Essential Cocos2D is now available for free!

On February 7, 2013, in idevblogaday, by Steffen Itterheim

The cocos2d-iphone reference documentation project dubbed Essential Cocos2D is now available for free. It is no longer bundled with KoboldTouch.

This is just one aspect of several upcoming changes I will be making to KoboldTouch over the next days. I removed Essential Cocos2D from the equation because after the first 3 months as well as the KoboldTouch survey it became clear that KoboldTouch should be all about KoboldTouch – both from my side & my motivation as well as what (potential) customers are interested in.

Instead of adding more hassle to the mix by turning it into a paid eBook project I decided it’s probably the best for everyone to give it away for free.

Essential Cocos2D caused a conflict of interest by taking time & energy away from developing KoboldTouch and its documentation. Now I’ll be using Essential Cocos2D as the container (and easily browsable one too) and inspiration for the in-depth Cocos2D articles I’ll continue to write infrequently for my iDevBlogADay posts.

www.koboldtouch.com

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Kobold2D: Cocos3D Project Template

On June 25, 2011, in cocos2d, cocos3d, Kobold2D, by Steffen Itterheim

Today I completed the first draft of the Kobold2D chapter which will be in the second edition of the Learn Cocos2D book. In that chapter I’m also giving you an introduction to cocos3d, the official 3D add-on library for cocos2d. I ported cocos3d’s Xcode project template to Kobold2D and spiced it up a little with some cocos2d nodes in the back- and foreground:

Notice the “incoming network connection” warning. This is caused by the iSimulate library which is distributed with Kobold2D and activated by default for Simulator builds. You still need to buy the iSimulate App to benefit from it though. If you don’t you can also choose to ignore the dialog or simply disable iSimulate by commenting out a line in the project’s BuildSettings-iOS.xcconfig file.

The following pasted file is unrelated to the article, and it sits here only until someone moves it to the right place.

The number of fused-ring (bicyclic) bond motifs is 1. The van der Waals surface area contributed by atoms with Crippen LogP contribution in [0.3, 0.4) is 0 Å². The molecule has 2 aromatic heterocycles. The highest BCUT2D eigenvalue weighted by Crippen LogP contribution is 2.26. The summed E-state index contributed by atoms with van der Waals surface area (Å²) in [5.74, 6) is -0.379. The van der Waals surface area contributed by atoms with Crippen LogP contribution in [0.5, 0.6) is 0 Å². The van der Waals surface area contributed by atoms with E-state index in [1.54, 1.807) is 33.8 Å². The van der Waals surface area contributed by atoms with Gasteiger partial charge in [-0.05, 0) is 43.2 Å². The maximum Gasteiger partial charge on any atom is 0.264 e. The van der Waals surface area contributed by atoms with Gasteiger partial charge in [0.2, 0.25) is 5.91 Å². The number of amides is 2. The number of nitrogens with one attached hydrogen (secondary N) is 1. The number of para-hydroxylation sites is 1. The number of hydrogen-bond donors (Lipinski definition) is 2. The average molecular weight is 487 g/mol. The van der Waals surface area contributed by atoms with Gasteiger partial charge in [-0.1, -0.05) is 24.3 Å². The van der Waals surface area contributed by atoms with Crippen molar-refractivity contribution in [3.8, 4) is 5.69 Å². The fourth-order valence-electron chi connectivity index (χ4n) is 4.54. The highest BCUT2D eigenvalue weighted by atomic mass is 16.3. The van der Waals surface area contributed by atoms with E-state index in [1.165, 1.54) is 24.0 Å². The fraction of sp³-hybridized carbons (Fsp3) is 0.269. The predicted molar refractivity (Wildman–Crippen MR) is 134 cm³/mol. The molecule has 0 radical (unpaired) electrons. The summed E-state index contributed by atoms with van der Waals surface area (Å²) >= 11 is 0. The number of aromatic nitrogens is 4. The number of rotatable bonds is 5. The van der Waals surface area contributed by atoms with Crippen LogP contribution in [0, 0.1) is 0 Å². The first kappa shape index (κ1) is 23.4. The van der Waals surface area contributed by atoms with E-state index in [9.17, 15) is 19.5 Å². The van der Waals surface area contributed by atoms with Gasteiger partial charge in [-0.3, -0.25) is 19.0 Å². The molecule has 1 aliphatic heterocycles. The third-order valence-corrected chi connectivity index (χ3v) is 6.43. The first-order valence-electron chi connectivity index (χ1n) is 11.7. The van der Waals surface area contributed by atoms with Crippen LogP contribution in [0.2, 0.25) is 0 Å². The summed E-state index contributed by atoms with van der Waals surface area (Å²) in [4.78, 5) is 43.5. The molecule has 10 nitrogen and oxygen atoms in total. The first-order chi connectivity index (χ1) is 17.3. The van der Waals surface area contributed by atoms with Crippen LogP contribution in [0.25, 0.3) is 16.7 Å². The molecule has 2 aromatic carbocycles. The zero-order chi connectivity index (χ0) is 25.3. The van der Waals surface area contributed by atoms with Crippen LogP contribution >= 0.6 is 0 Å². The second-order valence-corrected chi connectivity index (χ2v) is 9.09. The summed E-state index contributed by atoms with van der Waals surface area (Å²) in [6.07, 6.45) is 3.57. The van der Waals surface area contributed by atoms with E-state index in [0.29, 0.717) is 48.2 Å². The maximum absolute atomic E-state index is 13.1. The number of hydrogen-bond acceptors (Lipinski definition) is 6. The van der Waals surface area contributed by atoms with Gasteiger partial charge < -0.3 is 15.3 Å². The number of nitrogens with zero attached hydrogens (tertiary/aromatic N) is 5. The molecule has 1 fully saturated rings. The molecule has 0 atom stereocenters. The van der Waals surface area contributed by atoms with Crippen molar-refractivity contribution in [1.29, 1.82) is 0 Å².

I’ve also had great fun with the augmented reality option that the cocos3d CCNodeController class provides. And setting it up is one line of code. Here’s the “camera as live background” demo in action:

Since a picture doesn’t really do it justice, here’s a video:

Admittedly it could run a little faster on my iPhone 3G. It’s pretty taxed and averages around 20 fps with the camera background view and rendering a 3D model. My iPod Touch 4 averages at around 40 fps and it feels a lot smoother.

Kobold2D Todo List

One of the biggest items on my todo list for Kobold2D is to design the website and get rid of the “coming soon” page. This includes setting up the wiki and filling it with content, documentation for the most part. And, well, paying $150 each month because I don’t see any alternative to using Confluence. I want to enjoy working on documentation, and I want you to enjoy browsing and reading it.

I also want to create more template projects. Currently, as you can see in the first screenshot, there’s Hello Kobold2D (iOS & Mac), Hello Cocos3D (iOS) and Hello Cocos2D-X (iOS). I want to add two more templates, one for Chipmunk with SpaceManager (iOS & Mac) and one for Box2D (iOS & Mac). I also want to add the projects from my book as project templates, namely Doodle Drop, the Shoot ’em Up game, the Orthogonal and the Isometric Tilemap projects, and the Cocos2D With UIKit project (all iOS).

Even though Kobold2D won’t have Xcode 4 Project Templates I still want to give you a quick and easy way start a new project based on one of the template projects. Notice the distinction between “project template” (those in Xcode’s New Project dialog) and “template project” (a regular, already existing project). I started writing a tool that allows you to create a copy of an existing Kobold2D template project and rename it, so that the workflow is just as convenient as doing it within Xcode. It works for the specific template I tested it with, but I still have to design the user interface and make the code fail-safe.

In case you wonder why Kobold2D won’t have Xcode Project Templates: they are not nearly as powerful as they would have to be. And they’re a pain in the rear to create and maintain without some tool support. But worst of all, you have no way of including files in an Xcode 4 project template that must not be added to the Project Navigator. Like, for example, .xcodeproj files.